Ebenezer Howard’s 1903 utopian vision, Garden Cities of Tomorrow (fig.15), intended to bring together the advantages of town and country and was, fundamentally and in practice, a re-housing scheme, designed to remove Londoners from cramped and unsanitary inner-city conditions into the beneficial atmosphere of space, healthy fresh air and access to surrounding green fields and woodland – as depicted in Gore’s painting. Competitions for small cottage designs, frequently reported upon by the Studio, emphasised the importance of simplicity and sound construction, primarily interpreted in a vernacular style and underlining the extent to which Garden Cities were envisaged as an ideal compromise between tradition and modernity (figs.16 and 17). Their impact and the general drift to the outer suburbs and to the Home Counties was clear to see and Letchworth’s population, for example, rose from 400 in 1903 to 6,000 by 1910. Country Life reported in its 1912 survey ‘The Future of London’:
Only a few years ago it seemed that the growth of the ‘great wen’, as Cobbett called the metropolis, was a thing unpreventable. For hundreds of years it had steadily continued swallowing up villages, covering streams, forming crowded tenements ... Now apparently the tide has turned ... the number of empty houses is continually increasing ... families are leaving the central boroughs at a rate of about thirteen thousand per annum, ... it by no means indicates any falling off in the prosperity of London. It is due, as all men know, to the modern passion for country life and the facilities afforded for enjoying it by the increased methods of transport ... When the tube railways were started it was considered doubtful whether they would be remunerative, so few was the number of passengers, but now in the morning and in the evening they are overloaded to a degree that is certainly uncomfortable and might be dangerous ... At first the egress from the City practically stopped at the suburbs, then it reached out for a mile or two beyond them, and now the country within a radius of thirty or thirty five miles is drained of its population in the morning and refilled in the evening. Instead of suburbs we have growing cities that have become the adjuncts of London, places like Letchworth and Golder’s Green for example. The overall effect is not in the slightest degree to be deplored. Those who take up their residence in the country adjacent to the metropolis are invigorated by the fresh air, even though they do little more than go home to sleep. Business is transacted with all the greater spirit and vigour for the change. The movement and excitement of the journey are in themselves beneficial.23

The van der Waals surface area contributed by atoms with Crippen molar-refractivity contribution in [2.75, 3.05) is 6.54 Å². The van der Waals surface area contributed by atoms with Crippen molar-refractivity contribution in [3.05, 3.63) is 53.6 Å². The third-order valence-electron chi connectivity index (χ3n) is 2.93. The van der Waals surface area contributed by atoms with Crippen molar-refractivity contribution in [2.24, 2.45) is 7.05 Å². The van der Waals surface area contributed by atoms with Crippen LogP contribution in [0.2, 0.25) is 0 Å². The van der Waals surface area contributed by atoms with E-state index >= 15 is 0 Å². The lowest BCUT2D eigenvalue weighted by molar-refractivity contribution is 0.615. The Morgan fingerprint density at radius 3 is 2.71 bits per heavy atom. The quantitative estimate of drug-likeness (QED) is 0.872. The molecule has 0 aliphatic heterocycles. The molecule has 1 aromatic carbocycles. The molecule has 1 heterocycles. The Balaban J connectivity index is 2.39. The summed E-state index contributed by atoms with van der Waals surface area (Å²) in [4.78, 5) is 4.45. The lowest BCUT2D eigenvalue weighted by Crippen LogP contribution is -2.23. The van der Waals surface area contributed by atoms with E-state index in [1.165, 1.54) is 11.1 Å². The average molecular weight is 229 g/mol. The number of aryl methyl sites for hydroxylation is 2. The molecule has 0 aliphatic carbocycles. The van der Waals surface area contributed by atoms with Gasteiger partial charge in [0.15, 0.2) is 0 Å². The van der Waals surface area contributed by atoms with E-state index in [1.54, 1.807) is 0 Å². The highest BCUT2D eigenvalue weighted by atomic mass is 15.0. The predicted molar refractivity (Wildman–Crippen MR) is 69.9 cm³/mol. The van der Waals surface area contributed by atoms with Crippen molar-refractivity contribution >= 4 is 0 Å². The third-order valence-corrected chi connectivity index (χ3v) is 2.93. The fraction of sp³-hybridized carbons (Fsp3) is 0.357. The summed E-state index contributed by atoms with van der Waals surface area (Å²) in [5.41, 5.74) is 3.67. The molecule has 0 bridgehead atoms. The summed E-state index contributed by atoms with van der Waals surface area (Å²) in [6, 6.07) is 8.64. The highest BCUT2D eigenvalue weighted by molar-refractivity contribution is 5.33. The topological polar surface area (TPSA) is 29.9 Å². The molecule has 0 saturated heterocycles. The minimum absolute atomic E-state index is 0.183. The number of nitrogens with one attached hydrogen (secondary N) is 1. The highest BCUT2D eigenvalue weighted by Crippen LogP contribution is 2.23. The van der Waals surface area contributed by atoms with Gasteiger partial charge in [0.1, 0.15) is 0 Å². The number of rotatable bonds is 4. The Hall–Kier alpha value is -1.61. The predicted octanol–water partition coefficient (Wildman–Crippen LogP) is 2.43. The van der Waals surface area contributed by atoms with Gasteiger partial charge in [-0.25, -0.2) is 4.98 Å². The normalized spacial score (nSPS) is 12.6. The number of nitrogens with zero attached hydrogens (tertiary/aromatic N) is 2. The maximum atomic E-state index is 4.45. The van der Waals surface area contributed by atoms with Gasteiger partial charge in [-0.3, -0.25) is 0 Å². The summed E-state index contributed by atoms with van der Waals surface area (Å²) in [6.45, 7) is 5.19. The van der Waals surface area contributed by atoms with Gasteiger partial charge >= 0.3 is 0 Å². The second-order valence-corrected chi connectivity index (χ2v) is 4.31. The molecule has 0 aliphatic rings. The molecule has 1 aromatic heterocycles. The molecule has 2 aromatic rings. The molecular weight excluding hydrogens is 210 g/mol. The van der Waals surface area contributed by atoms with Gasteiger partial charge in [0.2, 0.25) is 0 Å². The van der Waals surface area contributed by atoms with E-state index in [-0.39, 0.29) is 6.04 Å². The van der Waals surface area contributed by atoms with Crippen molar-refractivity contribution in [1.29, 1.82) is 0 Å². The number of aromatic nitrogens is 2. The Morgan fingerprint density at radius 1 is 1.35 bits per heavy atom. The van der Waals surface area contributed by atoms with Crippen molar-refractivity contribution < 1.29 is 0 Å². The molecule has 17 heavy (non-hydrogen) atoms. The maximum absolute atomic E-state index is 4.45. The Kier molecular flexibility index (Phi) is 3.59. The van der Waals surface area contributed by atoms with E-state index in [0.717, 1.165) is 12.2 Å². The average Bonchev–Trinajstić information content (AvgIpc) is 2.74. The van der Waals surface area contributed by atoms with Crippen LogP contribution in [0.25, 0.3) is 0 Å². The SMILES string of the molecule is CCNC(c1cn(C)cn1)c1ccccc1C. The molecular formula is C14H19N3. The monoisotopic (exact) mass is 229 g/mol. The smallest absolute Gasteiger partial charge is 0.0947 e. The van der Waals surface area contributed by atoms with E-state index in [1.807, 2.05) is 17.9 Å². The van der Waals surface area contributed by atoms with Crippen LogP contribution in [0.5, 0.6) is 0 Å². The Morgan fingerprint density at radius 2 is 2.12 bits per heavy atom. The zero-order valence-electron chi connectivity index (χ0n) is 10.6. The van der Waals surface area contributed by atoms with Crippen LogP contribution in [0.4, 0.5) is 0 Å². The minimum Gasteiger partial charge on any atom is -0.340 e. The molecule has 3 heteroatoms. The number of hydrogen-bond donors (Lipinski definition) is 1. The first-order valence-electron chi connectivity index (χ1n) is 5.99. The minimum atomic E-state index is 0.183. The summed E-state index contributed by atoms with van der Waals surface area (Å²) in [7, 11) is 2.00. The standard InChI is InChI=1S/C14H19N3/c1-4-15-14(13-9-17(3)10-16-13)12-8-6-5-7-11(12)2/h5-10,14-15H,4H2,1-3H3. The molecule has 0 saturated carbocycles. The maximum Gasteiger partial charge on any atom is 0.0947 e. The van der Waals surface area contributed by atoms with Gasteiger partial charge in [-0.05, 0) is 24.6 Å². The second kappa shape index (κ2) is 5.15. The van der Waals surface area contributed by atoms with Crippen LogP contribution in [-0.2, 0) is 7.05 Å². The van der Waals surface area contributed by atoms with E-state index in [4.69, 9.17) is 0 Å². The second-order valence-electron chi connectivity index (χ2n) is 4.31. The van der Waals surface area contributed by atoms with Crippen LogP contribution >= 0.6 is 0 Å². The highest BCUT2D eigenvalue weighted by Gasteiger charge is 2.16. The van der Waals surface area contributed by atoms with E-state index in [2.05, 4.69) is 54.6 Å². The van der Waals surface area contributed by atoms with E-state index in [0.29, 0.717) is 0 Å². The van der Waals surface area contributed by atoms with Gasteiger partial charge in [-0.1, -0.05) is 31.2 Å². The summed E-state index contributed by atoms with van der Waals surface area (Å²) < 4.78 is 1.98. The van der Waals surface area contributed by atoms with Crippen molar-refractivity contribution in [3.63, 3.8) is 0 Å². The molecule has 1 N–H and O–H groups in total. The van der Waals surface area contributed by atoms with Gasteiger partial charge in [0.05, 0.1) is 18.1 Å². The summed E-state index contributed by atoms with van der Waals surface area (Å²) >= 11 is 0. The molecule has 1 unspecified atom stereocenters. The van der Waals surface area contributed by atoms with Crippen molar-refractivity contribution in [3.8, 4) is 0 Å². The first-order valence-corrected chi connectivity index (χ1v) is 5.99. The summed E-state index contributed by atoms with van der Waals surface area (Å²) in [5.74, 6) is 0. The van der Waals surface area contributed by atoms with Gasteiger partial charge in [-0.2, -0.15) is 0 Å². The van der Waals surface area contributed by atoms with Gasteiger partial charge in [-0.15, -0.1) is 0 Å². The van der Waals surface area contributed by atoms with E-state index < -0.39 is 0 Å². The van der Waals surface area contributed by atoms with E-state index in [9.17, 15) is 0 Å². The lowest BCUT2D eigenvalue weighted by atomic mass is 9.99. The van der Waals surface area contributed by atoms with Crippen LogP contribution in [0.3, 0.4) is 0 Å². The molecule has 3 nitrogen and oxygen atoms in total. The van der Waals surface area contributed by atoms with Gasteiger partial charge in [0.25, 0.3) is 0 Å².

Louis Weirter 'What Some People Think Of Us' 1909
Louis Weirter
What Some People Think Of Us 1909
First Garden City Heritage Museum
Photo © First Garden City Heritage Museum
Country Life’s extraordinarily positive account of these developments points too to the fact that the class mix at Letchworth extended far beyond those working class residents able to cycle to work at the local Spirella corset factory. Rapidly it had extended to include business commuters, second home country-cottage owners, and a good selection of what the Fortnightly Review in a 1910 fourteen-page account termed ‘cranks and faddists’, ‘Sandal-wearers, the hatless brigade’ and wearers of ‘aesthetic dress’ (fig.18).24 All of which underlines the great variety of motivations, the different ideals and the investments in (semi-)rural living – from ex-tenement dwellers encouraged towards healthier living and more disciplined ways of life (including teetotalism and gardening), to middle class city professionals desiring fresh air and relaxation, and vegetarian simple-lifers seeking spiritual fulfilment in alternative movements like Madam Blavatsky’s theosophy.
Of interest here too are contemporary Garden City artistic links to Scandinavia. Ratcliffe spent time painting in Scandinavia and Gilman’s neighbour in Wilbury Road was Signe Bergström, Swedish wife of Stanley Parker, the brother of one of the Letchworth architects. Gilman himself visited Sweden in 1912 and the following year travelled to Norway. On both occasions he produced brilliantly coloured and simplified landscapes and studies of field workers at a time when his work was demonstrating the influence of van Gogh. Gilman showed three Swedish pictures at the final Camden Town Group exhibition that year, including The Reapers, Sweden (Johannesburg Art Gallery).25 A particular mix of Scandinavian and British aesthetic tendencies emerges in this period, intermingling with discourses of health, sunlight and the outdoors. A Scandinavian taste for clean, uncluttered lines and simple proportions also contributed a modern and cosmopolitan influence to late manifestations of the Arts and Crafts movement in Britain, as can be seen in Gilman’s Verandah, Sweden 1912 (fig.19), and Scandinavian design, crafts and architecture were frequently featured in the Studio magazine throughout these years.